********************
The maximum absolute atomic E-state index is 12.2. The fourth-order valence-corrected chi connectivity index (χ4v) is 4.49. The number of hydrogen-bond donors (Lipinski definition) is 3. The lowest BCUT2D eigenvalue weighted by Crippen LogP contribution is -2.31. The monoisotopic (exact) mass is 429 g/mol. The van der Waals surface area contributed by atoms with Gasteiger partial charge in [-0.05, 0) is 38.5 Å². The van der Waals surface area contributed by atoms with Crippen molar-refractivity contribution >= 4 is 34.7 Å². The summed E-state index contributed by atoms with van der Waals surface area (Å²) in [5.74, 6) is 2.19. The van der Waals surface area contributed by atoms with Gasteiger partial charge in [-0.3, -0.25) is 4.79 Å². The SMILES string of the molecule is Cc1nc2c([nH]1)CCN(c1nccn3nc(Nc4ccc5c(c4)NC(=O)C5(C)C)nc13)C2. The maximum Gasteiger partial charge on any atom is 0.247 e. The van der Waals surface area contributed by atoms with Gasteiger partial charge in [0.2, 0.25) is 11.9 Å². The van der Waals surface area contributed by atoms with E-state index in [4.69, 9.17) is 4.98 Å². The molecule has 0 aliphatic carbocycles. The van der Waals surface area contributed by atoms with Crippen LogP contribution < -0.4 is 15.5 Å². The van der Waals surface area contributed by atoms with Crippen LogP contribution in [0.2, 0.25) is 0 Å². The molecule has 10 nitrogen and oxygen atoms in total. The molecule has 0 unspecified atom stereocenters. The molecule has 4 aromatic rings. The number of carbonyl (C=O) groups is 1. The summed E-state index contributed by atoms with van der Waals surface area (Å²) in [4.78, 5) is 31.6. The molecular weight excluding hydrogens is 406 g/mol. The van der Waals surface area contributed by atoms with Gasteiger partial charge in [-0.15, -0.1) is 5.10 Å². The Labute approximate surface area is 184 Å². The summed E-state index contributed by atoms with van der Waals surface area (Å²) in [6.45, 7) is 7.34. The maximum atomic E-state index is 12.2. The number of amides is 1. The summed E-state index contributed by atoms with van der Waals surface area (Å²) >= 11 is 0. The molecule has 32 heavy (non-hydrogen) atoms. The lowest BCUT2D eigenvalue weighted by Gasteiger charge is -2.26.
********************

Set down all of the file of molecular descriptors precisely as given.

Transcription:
The maximum absolute atomic E-state index is 12.2. The fourth-order valence-corrected chi connectivity index (χ4v) is 4.49. The number of hydrogen-bond donors (Lipinski definition) is 3. The lowest BCUT2D eigenvalue weighted by Crippen LogP contribution is -2.31. The monoisotopic (exact) mass is 429 g/mol. The van der Waals surface area contributed by atoms with Gasteiger partial charge in [-0.05, 0) is 38.5 Å². The van der Waals surface area contributed by atoms with Crippen molar-refractivity contribution >= 4 is 34.7 Å². The summed E-state index contributed by atoms with van der Waals surface area (Å²) in [5.74, 6) is 2.19. The van der Waals surface area contributed by atoms with Gasteiger partial charge in [-0.3, -0.25) is 4.79 Å². The SMILES string of the molecule is Cc1nc2c([nH]1)CCN(c1nccn3nc(Nc4ccc5c(c4)NC(=O)C5(C)C)nc13)C2. The maximum Gasteiger partial charge on any atom is 0.247 e. The van der Waals surface area contributed by atoms with Gasteiger partial charge in [0.2, 0.25) is 11.9 Å². The van der Waals surface area contributed by atoms with E-state index in [4.69, 9.17) is 4.98 Å². The molecule has 0 aliphatic carbocycles. The van der Waals surface area contributed by atoms with Crippen LogP contribution < -0.4 is 15.5 Å². The van der Waals surface area contributed by atoms with Crippen LogP contribution in [0.2, 0.25) is 0 Å². The molecule has 10 nitrogen and oxygen atoms in total. The molecule has 0 unspecified atom stereocenters. The molecule has 4 aromatic rings. The number of carbonyl (C=O) groups is 1. The summed E-state index contributed by atoms with van der Waals surface area (Å²) in [4.78, 5) is 31.6. The molecular weight excluding hydrogens is 406 g/mol. The van der Waals surface area contributed by atoms with Gasteiger partial charge in [-0.15, -0.1) is 5.10 Å². The Labute approximate surface area is 184 Å². The summed E-state index contributed by atoms with van der Waals surface area (Å²) in [6.45, 7) is 7.34. The maximum atomic E-state index is 12.2. The number of amides is 1. The summed E-state index contributed by atoms with van der Waals surface area (Å²) >= 11 is 0. The molecule has 32 heavy (non-hydrogen) atoms. The lowest BCUT2D eigenvalue weighted by Gasteiger charge is -2.26.